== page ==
Navigating online reviews is critical for small businesses due to the popularity of social media and review sites. If done correctly, responding gives you the chance to deliver strong customer service and show potential renters you care. In fact, a recent study found that constructive engagement with reviewers actually leads to more reviews and higher ratings.
But dealing with an unhappy reviewer can be daunting, especially when that person is angry. How can property managers respond in a way that fuels their business rather than fanning the flames?
Develop a streamlined monitoring and response strategy for your team. Decide which staff member will be in charge of responding and following up, then set up accounts for them on each review site—for example, Apartments.com, Apartment Ratings, and Apartment Guide.
With respect to the content of your response, replying to positive reviews is straightforward: Show gratitude and a commitment to upholding your high standards. But dealing with negative reviews requires a more methodical approach, which we break down below.
A level head is key when dealing with harsh criticism. Take a moment to cool off and try to understand the customer’s point of view. Being brash and impulsive could backfire.
Sometimes, flagging the review for removal (if allowed by the site) is the most logical course of action, and this decision tree can help you figure out when flagging is appropriate.
84% of consumers expect a company to respond within 24 hours of posting a comment online.
Your residents and clients need to know that you hear their concerns, and the best way to show them is by replying quickly and politely. This doesn’t mean that you need to solve the problem instantly; you just need to convey that you’re attentive to their concerns. If you need time to gather more information, let them know that you’re aware of the issue and are taking steps to resolve it.
You will discover creative ways to identify and eliminate routines that are no longer benefiting your business.
You may also recognize the resident from their username or specifics in the review. If so, speaking with them face-to-face or in a private email may be the best way to respond if you are concerned that the issue will escalate.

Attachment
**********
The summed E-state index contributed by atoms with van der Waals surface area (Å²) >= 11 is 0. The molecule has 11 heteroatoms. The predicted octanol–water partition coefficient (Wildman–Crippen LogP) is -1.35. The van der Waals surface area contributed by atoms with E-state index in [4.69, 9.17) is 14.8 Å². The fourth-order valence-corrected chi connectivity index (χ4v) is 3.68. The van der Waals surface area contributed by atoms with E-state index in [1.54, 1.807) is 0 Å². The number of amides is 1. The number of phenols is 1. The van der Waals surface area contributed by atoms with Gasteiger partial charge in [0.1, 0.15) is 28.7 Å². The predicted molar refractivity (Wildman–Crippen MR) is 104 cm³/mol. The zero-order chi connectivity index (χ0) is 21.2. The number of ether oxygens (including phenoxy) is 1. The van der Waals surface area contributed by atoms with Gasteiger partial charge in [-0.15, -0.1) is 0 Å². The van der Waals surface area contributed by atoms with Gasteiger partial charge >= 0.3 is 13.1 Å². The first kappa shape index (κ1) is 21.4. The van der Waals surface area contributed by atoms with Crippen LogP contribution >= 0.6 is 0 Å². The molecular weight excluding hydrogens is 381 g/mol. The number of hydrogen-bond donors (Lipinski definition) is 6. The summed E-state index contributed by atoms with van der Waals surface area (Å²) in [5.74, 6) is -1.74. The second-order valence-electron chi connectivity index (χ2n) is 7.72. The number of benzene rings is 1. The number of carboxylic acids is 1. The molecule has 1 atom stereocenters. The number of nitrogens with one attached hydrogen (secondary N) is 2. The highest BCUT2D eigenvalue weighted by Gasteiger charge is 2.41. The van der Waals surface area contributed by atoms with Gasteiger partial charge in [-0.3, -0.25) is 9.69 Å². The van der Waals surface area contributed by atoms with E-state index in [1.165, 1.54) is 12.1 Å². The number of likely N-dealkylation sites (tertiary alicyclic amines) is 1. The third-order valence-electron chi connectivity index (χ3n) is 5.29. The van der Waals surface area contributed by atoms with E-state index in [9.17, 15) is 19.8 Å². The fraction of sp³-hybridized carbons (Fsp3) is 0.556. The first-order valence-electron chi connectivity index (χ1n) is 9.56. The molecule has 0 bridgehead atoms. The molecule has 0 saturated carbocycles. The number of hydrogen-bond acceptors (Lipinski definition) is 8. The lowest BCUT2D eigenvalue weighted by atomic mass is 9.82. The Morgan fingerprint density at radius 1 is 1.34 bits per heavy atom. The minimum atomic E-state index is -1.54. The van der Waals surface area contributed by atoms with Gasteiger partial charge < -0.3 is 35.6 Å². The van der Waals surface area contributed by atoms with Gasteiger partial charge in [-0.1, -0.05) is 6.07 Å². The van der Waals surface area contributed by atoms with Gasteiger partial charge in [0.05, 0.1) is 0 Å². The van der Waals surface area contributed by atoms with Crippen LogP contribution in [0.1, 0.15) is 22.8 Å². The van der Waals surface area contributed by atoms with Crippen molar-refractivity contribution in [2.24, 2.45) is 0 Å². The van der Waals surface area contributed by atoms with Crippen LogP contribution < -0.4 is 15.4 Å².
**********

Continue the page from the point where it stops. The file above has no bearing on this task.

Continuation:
If you determine that your company is in the wrong, be forthright about it and start working on a solution. At the very least, you are showing people your desire to do right.
If you find that you are not to blame, you should still respond politely. You have the right to state the facts and stand up for yourself, but be careful that you don’t come across as dismissive or condescending.
Every now and then, no one is to blame. In fact, someone might leave you a review that was intended for a different property. Think of it as an opportunity to win over a new customer.
If you start to notice similar issues popping up in reviews of your business, don’t fret; you’ve found feedback that can help you to learn and grow as a company. Figure out how you can stop these issues from rearing their heads in the future. A great way to get ahead of issues is to actively solicit feedback from renters and clients—giving you a chance to fix issues before they’re made public, avoiding threats to your online reputation.
Hopefully, you’ve made the reviewer happy, and you might have even impressed them enough to amend their review. But it’s not a loss if you couldn’t change their minds. What’s most important (and what prospective residents will see) is that your team made an honest effort to listen, understand, and offer solutions.
Do you have any advice or questions about how property managers should handle bad reviews? Let us know in a comment below!